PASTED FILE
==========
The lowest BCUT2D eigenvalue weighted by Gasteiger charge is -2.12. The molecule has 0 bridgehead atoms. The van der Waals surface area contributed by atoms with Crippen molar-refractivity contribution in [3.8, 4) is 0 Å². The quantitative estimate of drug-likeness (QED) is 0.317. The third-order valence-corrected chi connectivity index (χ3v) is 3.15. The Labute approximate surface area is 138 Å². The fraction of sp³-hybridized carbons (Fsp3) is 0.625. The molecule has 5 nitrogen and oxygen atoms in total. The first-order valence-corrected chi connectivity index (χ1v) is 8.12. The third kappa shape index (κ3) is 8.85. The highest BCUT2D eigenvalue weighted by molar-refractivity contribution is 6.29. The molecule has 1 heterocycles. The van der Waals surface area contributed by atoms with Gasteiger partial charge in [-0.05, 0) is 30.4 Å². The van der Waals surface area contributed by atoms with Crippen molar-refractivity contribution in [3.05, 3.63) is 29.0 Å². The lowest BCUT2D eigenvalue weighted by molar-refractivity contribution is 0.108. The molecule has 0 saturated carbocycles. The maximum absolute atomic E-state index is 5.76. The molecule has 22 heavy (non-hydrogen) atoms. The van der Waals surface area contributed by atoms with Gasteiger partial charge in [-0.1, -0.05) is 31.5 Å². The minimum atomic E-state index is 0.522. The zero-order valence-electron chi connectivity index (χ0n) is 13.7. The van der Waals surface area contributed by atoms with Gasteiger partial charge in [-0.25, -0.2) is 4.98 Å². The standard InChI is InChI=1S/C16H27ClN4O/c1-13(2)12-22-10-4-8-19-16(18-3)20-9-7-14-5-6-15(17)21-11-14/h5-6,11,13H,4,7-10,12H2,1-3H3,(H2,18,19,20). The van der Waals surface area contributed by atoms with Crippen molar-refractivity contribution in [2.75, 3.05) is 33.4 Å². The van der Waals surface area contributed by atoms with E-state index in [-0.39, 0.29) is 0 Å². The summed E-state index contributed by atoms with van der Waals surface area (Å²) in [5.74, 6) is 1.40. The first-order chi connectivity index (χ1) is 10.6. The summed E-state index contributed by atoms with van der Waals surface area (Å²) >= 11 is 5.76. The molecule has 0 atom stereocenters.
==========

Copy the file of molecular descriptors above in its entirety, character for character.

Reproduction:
The lowest BCUT2D eigenvalue weighted by Gasteiger charge is -2.12. The molecule has 0 bridgehead atoms. The van der Waals surface area contributed by atoms with Crippen molar-refractivity contribution in [3.8, 4) is 0 Å². The quantitative estimate of drug-likeness (QED) is 0.317. The third-order valence-corrected chi connectivity index (χ3v) is 3.15. The Labute approximate surface area is 138 Å². The fraction of sp³-hybridized carbons (Fsp3) is 0.625. The molecule has 5 nitrogen and oxygen atoms in total. The first-order valence-corrected chi connectivity index (χ1v) is 8.12. The third kappa shape index (κ3) is 8.85. The highest BCUT2D eigenvalue weighted by molar-refractivity contribution is 6.29. The molecule has 1 heterocycles. The van der Waals surface area contributed by atoms with Gasteiger partial charge in [-0.05, 0) is 30.4 Å². The van der Waals surface area contributed by atoms with Crippen molar-refractivity contribution in [3.05, 3.63) is 29.0 Å². The lowest BCUT2D eigenvalue weighted by molar-refractivity contribution is 0.108. The molecule has 0 saturated carbocycles. The maximum absolute atomic E-state index is 5.76. The molecule has 22 heavy (non-hydrogen) atoms. The van der Waals surface area contributed by atoms with Gasteiger partial charge in [-0.1, -0.05) is 31.5 Å². The minimum atomic E-state index is 0.522. The zero-order valence-electron chi connectivity index (χ0n) is 13.7. The van der Waals surface area contributed by atoms with Gasteiger partial charge in [-0.25, -0.2) is 4.98 Å². The standard InChI is InChI=1S/C16H27ClN4O/c1-13(2)12-22-10-4-8-19-16(18-3)20-9-7-14-5-6-15(17)21-11-14/h5-6,11,13H,4,7-10,12H2,1-3H3,(H2,18,19,20). The van der Waals surface area contributed by atoms with Crippen molar-refractivity contribution in [2.75, 3.05) is 33.4 Å². The van der Waals surface area contributed by atoms with E-state index in [-0.39, 0.29) is 0 Å². The summed E-state index contributed by atoms with van der Waals surface area (Å²) in [5.74, 6) is 1.40. The first-order chi connectivity index (χ1) is 10.6. The summed E-state index contributed by atoms with van der Waals surface area (Å²) >= 11 is 5.76. The molecule has 0 atom stereocenters.